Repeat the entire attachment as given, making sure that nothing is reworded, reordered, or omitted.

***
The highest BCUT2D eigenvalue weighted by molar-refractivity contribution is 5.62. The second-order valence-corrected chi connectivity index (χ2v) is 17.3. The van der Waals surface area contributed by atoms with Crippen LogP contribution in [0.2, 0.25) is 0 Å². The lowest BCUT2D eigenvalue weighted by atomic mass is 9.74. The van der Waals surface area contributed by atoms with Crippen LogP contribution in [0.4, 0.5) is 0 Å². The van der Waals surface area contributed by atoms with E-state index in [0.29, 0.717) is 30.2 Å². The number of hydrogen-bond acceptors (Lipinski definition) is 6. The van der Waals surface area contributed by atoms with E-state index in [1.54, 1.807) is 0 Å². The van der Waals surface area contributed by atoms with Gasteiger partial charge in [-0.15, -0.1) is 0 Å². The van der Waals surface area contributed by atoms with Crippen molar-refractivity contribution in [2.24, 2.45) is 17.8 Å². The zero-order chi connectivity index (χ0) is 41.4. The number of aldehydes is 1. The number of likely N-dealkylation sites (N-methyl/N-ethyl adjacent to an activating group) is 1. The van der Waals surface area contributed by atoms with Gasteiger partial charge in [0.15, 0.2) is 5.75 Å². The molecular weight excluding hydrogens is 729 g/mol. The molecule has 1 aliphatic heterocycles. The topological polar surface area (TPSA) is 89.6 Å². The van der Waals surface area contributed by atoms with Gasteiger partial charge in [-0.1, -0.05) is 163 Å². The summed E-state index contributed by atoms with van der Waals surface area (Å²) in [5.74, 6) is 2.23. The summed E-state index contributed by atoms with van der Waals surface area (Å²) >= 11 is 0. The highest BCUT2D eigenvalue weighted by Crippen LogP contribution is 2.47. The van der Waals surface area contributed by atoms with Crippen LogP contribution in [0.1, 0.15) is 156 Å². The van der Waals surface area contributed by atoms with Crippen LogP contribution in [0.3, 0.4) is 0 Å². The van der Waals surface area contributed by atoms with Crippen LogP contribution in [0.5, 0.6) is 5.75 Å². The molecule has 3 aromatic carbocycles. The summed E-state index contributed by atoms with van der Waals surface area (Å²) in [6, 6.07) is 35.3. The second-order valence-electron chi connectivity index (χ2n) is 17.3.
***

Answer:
The highest BCUT2D eigenvalue weighted by molar-refractivity contribution is 5.62. The second-order valence-corrected chi connectivity index (χ2v) is 17.3. The van der Waals surface area contributed by atoms with Crippen LogP contribution in [0.2, 0.25) is 0 Å². The lowest BCUT2D eigenvalue weighted by atomic mass is 9.74. The van der Waals surface area contributed by atoms with Crippen LogP contribution in [0.4, 0.5) is 0 Å². The van der Waals surface area contributed by atoms with E-state index in [0.29, 0.717) is 30.2 Å². The number of hydrogen-bond acceptors (Lipinski definition) is 6. The van der Waals surface area contributed by atoms with E-state index in [1.54, 1.807) is 0 Å². The van der Waals surface area contributed by atoms with Gasteiger partial charge in [-0.15, -0.1) is 0 Å². The van der Waals surface area contributed by atoms with Crippen molar-refractivity contribution in [2.24, 2.45) is 17.8 Å². The zero-order chi connectivity index (χ0) is 41.4. The number of aldehydes is 1. The number of likely N-dealkylation sites (N-methyl/N-ethyl adjacent to an activating group) is 1. The van der Waals surface area contributed by atoms with Gasteiger partial charge in [0.15, 0.2) is 5.75 Å². The molecular weight excluding hydrogens is 729 g/mol. The molecule has 1 aliphatic heterocycles. The topological polar surface area (TPSA) is 89.6 Å². The van der Waals surface area contributed by atoms with Gasteiger partial charge in [-0.1, -0.05) is 163 Å². The summed E-state index contributed by atoms with van der Waals surface area (Å²) in [5.74, 6) is 2.23. The summed E-state index contributed by atoms with van der Waals surface area (Å²) >= 11 is 0. The highest BCUT2D eigenvalue weighted by Crippen LogP contribution is 2.47. The van der Waals surface area contributed by atoms with Crippen LogP contribution in [0.1, 0.15) is 156 Å². The van der Waals surface area contributed by atoms with Crippen LogP contribution in [0.3, 0.4) is 0 Å². The van der Waals surface area contributed by atoms with Crippen LogP contribution in [0.5, 0.6) is 5.75 Å². The molecule has 3 aromatic carbocycles. The summed E-state index contributed by atoms with van der Waals surface area (Å²) in [6, 6.07) is 35.3. The second-order valence-electron chi connectivity index (χ2n) is 17.3.